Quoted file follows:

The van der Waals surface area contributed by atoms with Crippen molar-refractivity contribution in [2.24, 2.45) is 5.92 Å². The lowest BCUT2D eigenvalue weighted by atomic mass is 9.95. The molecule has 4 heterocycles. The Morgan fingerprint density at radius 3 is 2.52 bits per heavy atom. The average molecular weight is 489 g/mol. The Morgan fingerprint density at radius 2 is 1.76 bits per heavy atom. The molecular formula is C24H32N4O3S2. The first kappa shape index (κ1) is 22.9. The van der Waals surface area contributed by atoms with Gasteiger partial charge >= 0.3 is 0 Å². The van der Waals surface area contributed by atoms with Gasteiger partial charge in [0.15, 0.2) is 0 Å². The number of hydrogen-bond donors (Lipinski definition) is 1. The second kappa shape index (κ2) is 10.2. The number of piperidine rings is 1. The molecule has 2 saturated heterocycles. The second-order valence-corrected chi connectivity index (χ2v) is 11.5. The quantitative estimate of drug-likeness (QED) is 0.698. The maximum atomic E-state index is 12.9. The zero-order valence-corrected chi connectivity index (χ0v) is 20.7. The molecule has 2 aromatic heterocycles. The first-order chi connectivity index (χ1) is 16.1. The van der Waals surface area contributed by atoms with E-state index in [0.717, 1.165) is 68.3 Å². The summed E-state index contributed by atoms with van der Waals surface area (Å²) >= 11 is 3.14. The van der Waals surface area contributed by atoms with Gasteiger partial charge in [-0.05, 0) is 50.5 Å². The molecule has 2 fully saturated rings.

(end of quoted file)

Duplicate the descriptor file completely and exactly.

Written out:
The van der Waals surface area contributed by atoms with Crippen molar-refractivity contribution in [2.24, 2.45) is 5.92 Å². The lowest BCUT2D eigenvalue weighted by atomic mass is 9.95. The molecule has 4 heterocycles. The Morgan fingerprint density at radius 3 is 2.52 bits per heavy atom. The average molecular weight is 489 g/mol. The Morgan fingerprint density at radius 2 is 1.76 bits per heavy atom. The molecular formula is C24H32N4O3S2. The first kappa shape index (κ1) is 22.9. The van der Waals surface area contributed by atoms with Gasteiger partial charge >= 0.3 is 0 Å². The van der Waals surface area contributed by atoms with Gasteiger partial charge in [0.15, 0.2) is 0 Å². The number of hydrogen-bond donors (Lipinski definition) is 1. The second kappa shape index (κ2) is 10.2. The number of piperidine rings is 1. The molecule has 2 saturated heterocycles. The second-order valence-corrected chi connectivity index (χ2v) is 11.5. The quantitative estimate of drug-likeness (QED) is 0.698. The maximum atomic E-state index is 12.9. The zero-order valence-corrected chi connectivity index (χ0v) is 20.7. The molecule has 2 aromatic heterocycles. The first-order chi connectivity index (χ1) is 16.1. The van der Waals surface area contributed by atoms with E-state index in [0.717, 1.165) is 68.3 Å². The summed E-state index contributed by atoms with van der Waals surface area (Å²) >= 11 is 3.14. The van der Waals surface area contributed by atoms with Gasteiger partial charge in [-0.05, 0) is 50.5 Å². The molecule has 2 fully saturated rings.